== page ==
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Why We Felt Passionate About Our Social Issue

Teachers Blog

Why We Felt Passionate About Our Social Issue

Aois na hóige, Aois na glóire

The age of youth, The age of glory

This for me encapsulates perfectly, the spirit of Largy College students.  It summarises the school’s long standing belief, in the power and passion, kindness and generosity of our young people.   Involvement with the Young Social Innovators programme provides a framework for students to express their passion for social justice, firing their enthusiasm, sparking their imagination and proving, unequivocally, that they are instrumental in sculpting their own destinies by being the change they want to see (to misquote Ghandi). 

Our 2014/15 project, LGBT – Let’s Get By Together, stems from discussing the topic of equality in CSPE classes.  Although students were only in 3rd year when the initial seeds were sown, equality and full social inclusion for the LGBT community was high on students’ radar.  Homophobic bullying incensed a great many of them.  They found it difficult to contemplate why someone would be subjected to cruel and damaging behaviour just because the love someone of their own gender. The scaffolding for a TYP action project, their YSI project, quickly materialised.

As the end of 3rd year approached and despite the cloud of Junior Cert exams, a core group of students ‘pitched’ the idea formally.  And from that moment an anti-homophobic bullying/LGBT equality project germinated until the group arrived into TYP in September 2014.  From there the project florished with the core group of innovating students tripling in size, making the class 28 in total.  Several other students became ‘unofficial’ group members, wading in to help when needed.

LGBT - Lets Get By Together

Initial YSI sessions were spent researching the topic and students were fascinated and challenged in a great many ways.  Heated debates clarified, educated, enraged, enlightened and ultimately resulted in the emergence of hugely passionate equality warriors.  Boundaries were smashed even at this early stage as students informed themselves on the topic. 

The miracle had only just begun and as the group worked their way through the school, they educated every year group and raised awareness among teachers, management and auxiliary staff. Quickly, amazingly quickly, changing attitudes and the opening of hearts and minds, became palpable.   What was once a somewhat taboo subject, the butt of immature and awkward jokes, a topic of half truths, it very quickly became, well, normal!  The embarrassment dissipated, the use of homophobic language, hitherto ‘innocently’ used for the most part, was now, ‘Not cool’.  Students wrote about LGBT topics in essays, discussed the topic during break times, used the topic in Art classes as a theme and engaged in social media debates, hotly defending the rights of the LGBT community to feel safe, secure and included in their own communities and country.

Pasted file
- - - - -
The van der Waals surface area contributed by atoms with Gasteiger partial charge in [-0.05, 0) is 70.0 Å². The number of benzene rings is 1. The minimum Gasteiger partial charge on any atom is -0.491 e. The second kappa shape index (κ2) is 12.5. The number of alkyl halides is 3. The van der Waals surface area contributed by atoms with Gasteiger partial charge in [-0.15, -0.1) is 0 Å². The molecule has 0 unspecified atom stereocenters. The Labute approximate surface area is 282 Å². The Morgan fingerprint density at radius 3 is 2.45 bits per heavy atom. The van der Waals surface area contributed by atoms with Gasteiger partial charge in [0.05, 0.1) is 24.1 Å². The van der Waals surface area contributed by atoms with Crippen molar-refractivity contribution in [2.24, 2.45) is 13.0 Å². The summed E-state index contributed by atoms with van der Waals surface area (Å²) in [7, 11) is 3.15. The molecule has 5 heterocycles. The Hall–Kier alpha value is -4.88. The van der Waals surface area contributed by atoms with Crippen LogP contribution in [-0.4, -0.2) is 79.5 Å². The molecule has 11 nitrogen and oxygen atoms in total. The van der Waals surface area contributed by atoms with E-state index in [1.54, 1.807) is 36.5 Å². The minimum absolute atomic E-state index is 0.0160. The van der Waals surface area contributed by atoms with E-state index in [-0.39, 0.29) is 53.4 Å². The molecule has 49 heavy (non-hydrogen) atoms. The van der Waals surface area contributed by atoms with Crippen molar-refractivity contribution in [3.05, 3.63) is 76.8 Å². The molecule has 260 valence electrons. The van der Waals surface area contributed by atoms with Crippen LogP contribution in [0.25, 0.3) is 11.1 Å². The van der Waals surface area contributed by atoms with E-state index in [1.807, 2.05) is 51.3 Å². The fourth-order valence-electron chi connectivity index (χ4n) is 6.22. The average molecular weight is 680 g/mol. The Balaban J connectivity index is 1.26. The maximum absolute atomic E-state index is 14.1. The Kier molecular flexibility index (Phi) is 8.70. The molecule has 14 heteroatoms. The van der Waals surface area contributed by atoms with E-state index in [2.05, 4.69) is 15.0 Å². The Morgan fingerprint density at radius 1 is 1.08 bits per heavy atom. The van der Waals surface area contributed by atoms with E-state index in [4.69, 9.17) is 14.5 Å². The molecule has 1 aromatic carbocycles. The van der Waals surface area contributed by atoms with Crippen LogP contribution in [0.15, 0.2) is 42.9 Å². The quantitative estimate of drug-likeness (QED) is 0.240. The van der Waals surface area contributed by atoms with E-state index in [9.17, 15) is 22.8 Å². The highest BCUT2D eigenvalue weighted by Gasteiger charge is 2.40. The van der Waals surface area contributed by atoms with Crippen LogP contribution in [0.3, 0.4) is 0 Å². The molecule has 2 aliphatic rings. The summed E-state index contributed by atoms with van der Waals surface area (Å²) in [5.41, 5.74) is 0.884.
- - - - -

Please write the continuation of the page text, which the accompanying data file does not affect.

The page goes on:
Continued research and conversations with LGBT young people made the group ever more determined to obliterate boundaries and shatter prejudice.  This they did with a dogged determination.  They were heartened when students in other year groups told them about dinner table conversations and debates they were having with parents and grandparents.  The group felt ready to tackle attitudes beyond the school gates. Not a group for pussyfooting around, a Mock Same Sex Wedding, with all the trimmings, dresses, suits, hair, makeup, spray tans, four course meal, red carpet, DJ and a full on, stratosphere splitting Samba Drumming band, all brought LGBT equality to Clones with a ginormous bang. 

 

 

Media interest and coverage spread the group’s message beyond the immediate community to a regional audience and for the most part, the reception was excellent.  Any less than enthusiastic feedback only fuelled the group’s determination to carry on, proving that there was still work to be done. 

Ultimately, the knowledge that LGBT students in Largy College and LGBT people, young and not so young, were helped and comforted by the work of this YSI group, has proved endlessly rewarding and satisfying for the group.  Feedback from the LGBT community continues to hugely inspire the YSI students and they remain steadfast in their commitment to keep LGBT equality issues on the agenda, where ever life takes them.  They are responsible for a culture change in their school and younger students are similarly committed to including and protecting their LGBT peers.

I’ll risk a cliche at this point by stating that, the entire experience has been life changing for the group and for the people whose hearts they have touched.  They have developed skills and a confidence that no other experience could ever hope to provide them with.  Moreover, they have learned that with courage, commitment, hardwork and conviction, anyone, everyone, can make a difference.

What a group!  What a project!  What a year!  Thank You YSI! 

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Sascha Cumiskey is a YSI Guide and educator from Largy College, Clones, Co. Monaghan. Her 2014/15 YSI students were winners of the Young Social Innovators of the Year Gold Award at the national Young Social Innovators of the Year Awards & Showcase for their work on promoting LGBT equality .

You can follow them on Twitter through @LGBTatLargy

You can also read more on their award winning project here